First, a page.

Resumes For Dummies
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When drafting your resume, carefully consider these categories of essential information: Education, Experience, and Skills. A skill, in job-search terms for a resume, is any identifiable ability or fact that employers value and will pay for. That means that “five years” is a skill, just as “word processing” is a skill; employers pay for experience.

What should come first in a resume — education or experience? The general rule in resume writing is to lead with your most qualifying factor. Lead off with experience when you’ve been in the workforce for at least one year. When you’re loaded with experience but low on credentials, list your education at the end — and perhaps even omit them entirely if you didn’t graduate.


List your highest degree first — type of degree, major, college name, and date awarded.

  • New graduates give far more detail on course work than do graduates who’ve held at least one post-graduation job for one year or more.

  • Omit high school or prep school if you have a college degree.

  • If you have a vocational-technical school certificate or diploma that required less than a year to obtain, list your high school as well.

  • Note continuing education, including seminars related to your work.

  • If you fall short of the mark on the job’s educational requirements, try to compensate by expanding the continuing education section. Give the list a name, such as Professional Development Highlights, and list every impressive course, seminar, workshop, and conference that you’ve attended.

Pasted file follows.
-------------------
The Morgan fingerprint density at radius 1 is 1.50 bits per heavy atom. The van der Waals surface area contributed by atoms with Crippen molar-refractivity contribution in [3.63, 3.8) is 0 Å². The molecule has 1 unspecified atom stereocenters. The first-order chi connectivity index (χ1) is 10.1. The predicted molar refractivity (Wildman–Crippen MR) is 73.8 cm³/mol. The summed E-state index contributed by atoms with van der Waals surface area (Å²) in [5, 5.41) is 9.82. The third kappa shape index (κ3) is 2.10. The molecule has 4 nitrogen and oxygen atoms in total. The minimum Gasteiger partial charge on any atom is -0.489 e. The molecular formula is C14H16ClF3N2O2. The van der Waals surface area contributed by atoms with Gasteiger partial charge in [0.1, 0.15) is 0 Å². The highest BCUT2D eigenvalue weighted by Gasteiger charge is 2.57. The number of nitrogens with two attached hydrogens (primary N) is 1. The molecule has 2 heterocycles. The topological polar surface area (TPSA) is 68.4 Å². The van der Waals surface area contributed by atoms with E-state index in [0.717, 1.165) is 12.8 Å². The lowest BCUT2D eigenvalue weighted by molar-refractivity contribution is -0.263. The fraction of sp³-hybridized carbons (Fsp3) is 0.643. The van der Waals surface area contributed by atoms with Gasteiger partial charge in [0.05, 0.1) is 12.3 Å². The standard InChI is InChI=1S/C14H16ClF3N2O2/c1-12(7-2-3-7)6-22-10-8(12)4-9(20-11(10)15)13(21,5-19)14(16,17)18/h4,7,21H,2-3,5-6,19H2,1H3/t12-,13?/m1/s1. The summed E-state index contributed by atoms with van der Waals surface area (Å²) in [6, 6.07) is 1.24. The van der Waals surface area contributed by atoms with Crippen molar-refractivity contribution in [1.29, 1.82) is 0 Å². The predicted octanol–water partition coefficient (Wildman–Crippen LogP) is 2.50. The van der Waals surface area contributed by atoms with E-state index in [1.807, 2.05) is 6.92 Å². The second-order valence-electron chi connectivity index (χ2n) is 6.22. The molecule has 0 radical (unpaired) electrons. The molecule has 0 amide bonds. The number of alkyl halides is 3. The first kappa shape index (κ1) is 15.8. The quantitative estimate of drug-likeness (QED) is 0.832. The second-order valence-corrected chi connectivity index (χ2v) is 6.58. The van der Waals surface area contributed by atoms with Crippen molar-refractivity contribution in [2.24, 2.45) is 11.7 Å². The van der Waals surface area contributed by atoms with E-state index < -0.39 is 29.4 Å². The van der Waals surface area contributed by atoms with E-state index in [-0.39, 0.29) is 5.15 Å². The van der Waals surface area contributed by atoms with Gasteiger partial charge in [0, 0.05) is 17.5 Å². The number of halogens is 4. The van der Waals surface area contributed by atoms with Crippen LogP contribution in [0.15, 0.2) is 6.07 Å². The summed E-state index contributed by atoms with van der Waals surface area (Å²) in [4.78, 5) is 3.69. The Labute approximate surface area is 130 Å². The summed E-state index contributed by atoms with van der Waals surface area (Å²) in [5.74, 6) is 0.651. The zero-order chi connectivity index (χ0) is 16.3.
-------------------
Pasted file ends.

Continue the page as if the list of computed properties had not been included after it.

Describe — with quantified achievements — your present and previous positions in reverse chronological order. Show progression and promotions within an organization, especially if you’ve been with one employer for eons.

Include the following items in the Experience section of a resume:

  • Specific job titles

  • Company names and locations

  • Dates of employment

Consider using more than one Experience heading. Try headings, such as Accounting and Finance-Related Experience, General Business Experience, and Healthcare and Administration Experience. Doing so is yet another way of reinforcing your qualifications for the job you seek.


Skills today are the heart and soul of job finding and, as such, encompass a variety of experiences. Where do skills belong on your resume? Everywhere. Season every statement with skills. Skills are indispensable. These are skills:

Collaborating, editing, fundraising, interviewing, managing, blogging (Internet), researching, systematizing, teaching

And these are skills:

Administering social programs, analyzing insurance facts, advising homeless people, allocating forestry resources, desktop publishing, coordinating association events, designing home furnishing ads, marine expedition problem-solving, writing police reports, updating Web sites

And these are also skills:

Dependable, sense of humor, commitment, leadership, persistence, crisis-resilient, adaptable, quick, results-driven

Skills used to be thought of in the classic meaning of general and industry-specific abilities. Recruiting industry professionals expand the term to include personal characteristics as well as past employers, special knowledge, achievements, and products.

What’s the easiest way to name your skills? You can use a online search engine to find free online presentations of skills. Search for terms such as transferable skills checklist, job skills list, and uncovering your skills.

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